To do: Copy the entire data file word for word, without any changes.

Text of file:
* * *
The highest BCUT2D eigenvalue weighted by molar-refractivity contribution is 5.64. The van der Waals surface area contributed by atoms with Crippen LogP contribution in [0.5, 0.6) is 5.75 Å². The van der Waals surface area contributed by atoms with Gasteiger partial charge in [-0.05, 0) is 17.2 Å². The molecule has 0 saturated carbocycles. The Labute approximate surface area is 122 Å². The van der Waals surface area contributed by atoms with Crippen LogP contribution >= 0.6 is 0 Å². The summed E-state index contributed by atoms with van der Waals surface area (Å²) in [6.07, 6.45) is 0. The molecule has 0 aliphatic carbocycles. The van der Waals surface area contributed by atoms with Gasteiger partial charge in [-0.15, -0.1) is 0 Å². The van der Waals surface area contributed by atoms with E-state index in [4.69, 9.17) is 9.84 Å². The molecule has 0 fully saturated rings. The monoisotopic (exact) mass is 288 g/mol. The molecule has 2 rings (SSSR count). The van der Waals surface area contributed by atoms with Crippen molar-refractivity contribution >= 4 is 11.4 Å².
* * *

The highest BCUT2D eigenvalue weighted by molar-refractivity contribution is 5.64. The van der Waals surface area contributed by atoms with Crippen LogP contribution in [0.5, 0.6) is 5.75 Å². The van der Waals surface area contributed by atoms with Gasteiger partial charge in [-0.05, 0) is 17.2 Å². The molecule has 0 saturated carbocycles. The Labute approximate surface area is 122 Å². The van der Waals surface area contributed by atoms with Crippen LogP contribution >= 0.6 is 0 Å². The summed E-state index contributed by atoms with van der Waals surface area (Å²) in [6.07, 6.45) is 0. The molecule has 0 aliphatic carbocycles. The van der Waals surface area contributed by atoms with Gasteiger partial charge in [-0.15, -0.1) is 0 Å². The van der Waals surface area contributed by atoms with E-state index in [4.69, 9.17) is 9.84 Å². The molecule has 0 fully saturated rings. The monoisotopic (exact) mass is 288 g/mol. The molecule has 2 rings (SSSR count). The van der Waals surface area contributed by atoms with Crippen molar-refractivity contribution >= 4 is 11.4 Å².